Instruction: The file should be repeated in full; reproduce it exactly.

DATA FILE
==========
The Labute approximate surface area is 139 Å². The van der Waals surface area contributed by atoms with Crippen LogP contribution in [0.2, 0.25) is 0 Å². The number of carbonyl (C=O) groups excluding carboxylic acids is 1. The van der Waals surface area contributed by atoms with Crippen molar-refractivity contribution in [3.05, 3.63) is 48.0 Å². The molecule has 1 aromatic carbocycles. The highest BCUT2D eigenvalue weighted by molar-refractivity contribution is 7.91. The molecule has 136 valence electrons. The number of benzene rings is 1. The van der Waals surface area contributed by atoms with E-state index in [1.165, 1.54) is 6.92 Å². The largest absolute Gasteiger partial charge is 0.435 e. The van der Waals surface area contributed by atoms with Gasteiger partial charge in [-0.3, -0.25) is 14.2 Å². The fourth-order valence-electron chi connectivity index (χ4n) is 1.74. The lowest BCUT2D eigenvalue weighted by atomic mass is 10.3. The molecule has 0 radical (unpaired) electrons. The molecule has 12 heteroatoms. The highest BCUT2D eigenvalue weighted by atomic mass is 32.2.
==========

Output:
The Labute approximate surface area is 139 Å². The van der Waals surface area contributed by atoms with Crippen LogP contribution in [0.2, 0.25) is 0 Å². The number of carbonyl (C=O) groups excluding carboxylic acids is 1. The van der Waals surface area contributed by atoms with Crippen molar-refractivity contribution in [3.05, 3.63) is 48.0 Å². The molecule has 1 aromatic carbocycles. The highest BCUT2D eigenvalue weighted by molar-refractivity contribution is 7.91. The molecule has 136 valence electrons. The number of benzene rings is 1. The van der Waals surface area contributed by atoms with E-state index in [1.165, 1.54) is 6.92 Å². The largest absolute Gasteiger partial charge is 0.435 e. The van der Waals surface area contributed by atoms with Gasteiger partial charge in [-0.3, -0.25) is 14.2 Å². The fourth-order valence-electron chi connectivity index (χ4n) is 1.74. The lowest BCUT2D eigenvalue weighted by atomic mass is 10.3. The molecule has 0 radical (unpaired) electrons. The molecule has 12 heteroatoms. The highest BCUT2D eigenvalue weighted by atomic mass is 32.2.